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Mario Bautista, has been with the entertainment industry for more than 4 decades. He writes regular columns for People's Journal and Malaya.

Dec 30, 2019


judy ann santos and allen dizon with child star yuna tangog

MAINSTREAM meets indie in “Mindanao”, where top actress Judy Ann Santos collaborates for the first time with acclaimed indie filmmaker Director Brillante Mendoza and internationally awardwinning indie actor Allen Dizon.

Mindanao is the second largest group of islands in Southern Philippines populated by ethnic groups called the lumads that include the Tausugs, T’bolis, Maranaws, Manobos, etc.

It was once known as the “lupang pangako” and many Christians from Luzon were encouraged to migrate and settle there in huge homesteads that displaced some of the original lumad inhabitants from their ancestral lands.

But the promised land lost its promise after it was ruined by corrupt, greedy government officials who even allowed the massive destruction of forested areas in the name of profit. This eventually led to violent conflict and insurgency, giving rise to the Moro National Liiberation Front.

The film “Mindanao” is told in live action and animation portions. The live action tells the story of a mother, Saima (Judy Ann), who will do everything to help ease the pain of her 4-year old daughter dying from the big C, Aisa (Yuna Tangog, who truly gives a gut-wrenching performance). It also shows the struggles of Saima’s husband, Malang (Allen Dizon), who’s fighting in the forefront as a soldier-medic while his young daughter is fighting for dear life in a hospice called House of Hope.

The animated portion is an allegory about two courageous Muslim brothers, both princes, who fight oppressive dragons that ruthlessly oppress their people, a reflection of the troubles that happened to Mindanao after its original native inhabitants were cruelly edged out by the abusive new settlers coming from Luzon and the Visayas.

The symbolic animation narrative often takes a backseat to the more personal, more touching story of Saima who travels by bus and by foot from Maguindanao to Davao to bring Aisa to the House of Hope. Along the way, she is accosted by soldiers at a checkpoint who pressures her to open a pail of medicines for her daughter that might expire if they’re exposed. In the hospice, she finds comfort with old and new friends in the other mothers whose sick kids are also seeking treatment there.

In turn, we see Malang fighting in actual combat and also ministering to his wounded colleagues as a medic. As we can see, both Saima and Malang are fighting their own battles and this comes to a shared dramatic highlight where Saima hugs their dying child while Malang also hugs a soldier friend (Ketchup Eusebio) who is hit by the enemy’s gunfire and dies in battle.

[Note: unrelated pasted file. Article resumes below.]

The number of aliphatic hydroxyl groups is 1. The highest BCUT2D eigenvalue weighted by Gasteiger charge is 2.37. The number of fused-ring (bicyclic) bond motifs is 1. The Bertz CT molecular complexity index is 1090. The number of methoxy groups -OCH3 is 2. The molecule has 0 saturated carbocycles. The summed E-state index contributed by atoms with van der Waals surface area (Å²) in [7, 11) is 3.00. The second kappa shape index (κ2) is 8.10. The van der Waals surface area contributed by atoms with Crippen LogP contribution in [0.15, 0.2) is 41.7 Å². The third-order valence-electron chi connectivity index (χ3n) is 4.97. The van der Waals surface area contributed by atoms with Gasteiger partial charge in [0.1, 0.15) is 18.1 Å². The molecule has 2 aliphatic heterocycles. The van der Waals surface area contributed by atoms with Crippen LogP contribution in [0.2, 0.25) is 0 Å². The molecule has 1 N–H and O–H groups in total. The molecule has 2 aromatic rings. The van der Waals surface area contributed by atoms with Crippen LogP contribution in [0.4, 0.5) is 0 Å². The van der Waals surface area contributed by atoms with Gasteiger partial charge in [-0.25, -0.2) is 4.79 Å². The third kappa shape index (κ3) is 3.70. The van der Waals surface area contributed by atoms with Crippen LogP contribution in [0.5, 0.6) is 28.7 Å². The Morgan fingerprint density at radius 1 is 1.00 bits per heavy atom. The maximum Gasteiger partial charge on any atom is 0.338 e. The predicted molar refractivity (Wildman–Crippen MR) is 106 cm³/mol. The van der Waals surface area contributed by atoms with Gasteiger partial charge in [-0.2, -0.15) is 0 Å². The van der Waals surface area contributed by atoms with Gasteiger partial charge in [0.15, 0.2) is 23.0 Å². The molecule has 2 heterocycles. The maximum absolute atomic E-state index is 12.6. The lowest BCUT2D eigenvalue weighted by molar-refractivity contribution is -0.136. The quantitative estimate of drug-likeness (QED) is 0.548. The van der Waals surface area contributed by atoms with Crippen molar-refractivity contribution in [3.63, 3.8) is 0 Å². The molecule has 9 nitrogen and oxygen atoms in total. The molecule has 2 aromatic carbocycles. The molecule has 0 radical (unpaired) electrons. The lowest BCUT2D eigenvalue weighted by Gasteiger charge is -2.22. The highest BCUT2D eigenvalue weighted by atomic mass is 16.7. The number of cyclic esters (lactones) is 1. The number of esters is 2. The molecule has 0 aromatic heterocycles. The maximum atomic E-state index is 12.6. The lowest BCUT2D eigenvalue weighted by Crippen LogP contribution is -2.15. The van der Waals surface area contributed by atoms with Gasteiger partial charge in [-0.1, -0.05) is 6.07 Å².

Among the entries in the current MMFF, “Mindanao” is the only one that is of true festival quality in terms of conception and execution. Judy Ann gives a very poignant and intimate portrait of the stoic young mother who remains dignified throughout the agonizing sickness and eventual death and burial of her only child, while her husband is also risking his very own life in dangerous mortal combat.

Judy Ann is at her most restrained here, shunning mawkish melodrama and not once displaying the florid style of teleserye acting her fans appreciate her for. We are honestly moved by that scene where she silently cuddles the remains of her daughter while seated on the pavement.

And that meeting of Saima and Malang after their daughter was buried is so heart-rending. Both Judy Ann and Allen do not have a single line of dialogue but you can feel them undergoing a gamut of emotions, marked by the devastating pain and anguish they’re going through.

It’s the style of Mendoza as a director not to pander to the audience and for his characters to face unnerving realities very quietly. We’ve seen this before in Coco Martin’s character in “Kinatay” after he witnessed a horrible murder and in Jaclyn Jose’s similarly controlled performance in “Ma Rosa” which ends with her just eating some fishballs after undergoing a very harrowing experience.

This is also evident in Allen’s interpretation of the principled soldier and caring father that Malang is. He complements Judy Ann and Yuna in all their scenes together. All in all, we’d say that “Mindanao” gets to capture most of the complex issues, both national and personal, that pervade conflicted Mindanao today.

If you’re sick and tired of the inanities among the mostly comic topgrossing entries, you owe it to yourself to see the most serious and relevant entry in this year’s filmfest with its insights about war, peace and a mother’s love whose personal struggle goes beyond one’s religious and political persuasions.